Our History

The History of the Craft

The Incorporation of Hammermen of Glasgow traces its origins “generations prior to” the seal of cause granted by the Magistrates and Town Council of Glasgow with the concurrence of Gavin the Archbishop of Glasgow under seal of the Town Council and round seal of the Archbishop on 11 October 1536.  This reflected other Craftsmen associated with metal working coming together as part of the Guild and Livery system in other towns and cities and the Incorporation of Hammermen in Glasgow sought to regulate the trade in metal working within the Burgh of Glasgow, ensure proper standards of training and workmanship of the membership, supporting members, their widows and dependants who fell on hard times.  Unlike the specialisms which developed in London, the Hammermen embraced blacksmiths, silversmiths, goldsmiths, lorimers, cutlers, armourers, sword makers, clockmakers, locksmiths, pewterers, tinsmiths and others. The Hammermen fought in various battles under our own Battle Colours including Langside 1568 & Falkirk 1746 and we still have these proud Banners

In 1605, the fourteen Glasgow Incorporations associated themselves together in the Trades House of Glasgow (motto “Union is Strength”) and between 1791 and 1794 constructed a meeting place for the incorporated Trades at this, the Trades Hall, Glassford Street, a building designed by Robert Adam, indeed one of his last.  This building is now, after the Cathedral, the oldest building in Glasgow still in use for its original purpose.  It is in this venue that the Annual Dinner (the Deacon’s Choosing Dinner) of the Incorporation is held.

In the course of litigation in the Eighteenth Century the fourteen Crafts established their order of precedence, and in 1777 the Court of Session awarded the premier position to the Incorporation of Hammermen.  The Hammermen are, and we say it ourselves, justifiably proud of our premier position amongst the Crafts and believe that we have been and still remain at the forefront of maintaining the continuing relevance in the development of Craft activities.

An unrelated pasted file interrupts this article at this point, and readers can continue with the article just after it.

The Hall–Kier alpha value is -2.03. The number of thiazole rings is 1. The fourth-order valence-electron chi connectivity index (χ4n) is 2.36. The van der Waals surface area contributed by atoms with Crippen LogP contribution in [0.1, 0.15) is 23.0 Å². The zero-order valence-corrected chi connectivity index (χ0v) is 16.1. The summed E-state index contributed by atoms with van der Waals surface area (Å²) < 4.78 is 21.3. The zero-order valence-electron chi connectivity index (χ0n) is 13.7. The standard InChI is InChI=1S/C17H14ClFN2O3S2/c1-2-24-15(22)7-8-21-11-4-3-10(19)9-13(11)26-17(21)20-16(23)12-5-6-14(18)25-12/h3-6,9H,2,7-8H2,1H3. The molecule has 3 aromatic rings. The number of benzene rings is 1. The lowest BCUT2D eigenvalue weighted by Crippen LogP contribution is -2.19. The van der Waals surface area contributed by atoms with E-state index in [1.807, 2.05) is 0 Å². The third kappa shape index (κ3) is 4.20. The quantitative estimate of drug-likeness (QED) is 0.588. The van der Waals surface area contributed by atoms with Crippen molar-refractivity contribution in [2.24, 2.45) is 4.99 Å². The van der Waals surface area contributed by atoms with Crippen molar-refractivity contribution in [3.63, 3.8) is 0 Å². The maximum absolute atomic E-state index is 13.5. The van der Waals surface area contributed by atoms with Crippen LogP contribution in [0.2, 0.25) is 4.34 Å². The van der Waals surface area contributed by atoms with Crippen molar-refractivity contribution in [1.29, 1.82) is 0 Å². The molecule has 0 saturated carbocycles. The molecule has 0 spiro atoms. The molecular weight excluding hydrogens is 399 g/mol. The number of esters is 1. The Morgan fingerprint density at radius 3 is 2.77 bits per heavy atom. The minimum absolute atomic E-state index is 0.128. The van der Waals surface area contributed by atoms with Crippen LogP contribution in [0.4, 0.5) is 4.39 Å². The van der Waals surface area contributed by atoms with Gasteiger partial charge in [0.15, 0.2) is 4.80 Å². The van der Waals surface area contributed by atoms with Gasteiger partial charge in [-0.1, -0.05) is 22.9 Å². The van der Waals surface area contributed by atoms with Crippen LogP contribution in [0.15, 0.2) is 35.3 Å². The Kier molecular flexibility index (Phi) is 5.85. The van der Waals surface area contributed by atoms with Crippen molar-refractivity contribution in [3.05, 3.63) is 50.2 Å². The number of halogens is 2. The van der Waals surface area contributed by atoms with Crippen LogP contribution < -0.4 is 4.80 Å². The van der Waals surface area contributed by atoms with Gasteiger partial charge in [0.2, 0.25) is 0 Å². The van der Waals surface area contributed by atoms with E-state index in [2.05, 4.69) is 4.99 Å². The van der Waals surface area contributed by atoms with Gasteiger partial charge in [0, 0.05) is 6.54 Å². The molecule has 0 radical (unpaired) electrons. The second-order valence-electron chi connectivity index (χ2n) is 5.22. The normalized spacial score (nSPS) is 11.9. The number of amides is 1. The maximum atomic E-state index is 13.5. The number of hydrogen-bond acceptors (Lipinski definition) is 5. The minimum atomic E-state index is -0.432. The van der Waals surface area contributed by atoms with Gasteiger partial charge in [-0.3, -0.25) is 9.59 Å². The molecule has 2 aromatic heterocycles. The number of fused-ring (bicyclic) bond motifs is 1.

Chain of Office

During the Nineteenth Century, the traditional origins of the Hammermen led to its being associated with the Engineering and Shipbuilding Industries of the West of Scotland and almost all of the families associated with those industries (Colville, Connell, Lithgow, Scott, Stephen and Yarrow and many others) are associated through generations with the Craft. The Incorporation’s Crest is a hammer surmounted by a crown and its motto is “By Hammer in Hand, All Arts do Stand”.  The reforms to Civic Government and the freeing of commerce in the Nineteenth Century reduced the importance of the Craft Associations in Glasgow as elsewhere, but the Incorporations have continued to exist as charitable and public bodies.

The Incorporation is governed by a Master Court led by the Deacon and the Collector, each of whom is elected in September for one year.  The Collector’s job was to look after the alms of the Incorporation and today is nominally responsible for the Craft’s accounts and to persuade others to join the Craft.  Holding the office of Collector is generally a prerequisite to elevation to Deacon. Some other items of historical interest from our records and artefacts include our guard duty in the middle ages, two banners from the Battle of Langside in 1568 also flown at Falkirk 1746, a Pint Stoup initialled RB from a Tarbolton Inn which victualed Robert Burns, a Bell, Port Teapot, the Gill Stoup all on display. Our minutes record involvement in forming the City of Glasgow Police in 1800, one of the first in the world, contributions to various war funds, Kings, Princes, Prime Ministers and a Princess amongst our members and, in 1921, our Clerk having a nervous breakdown!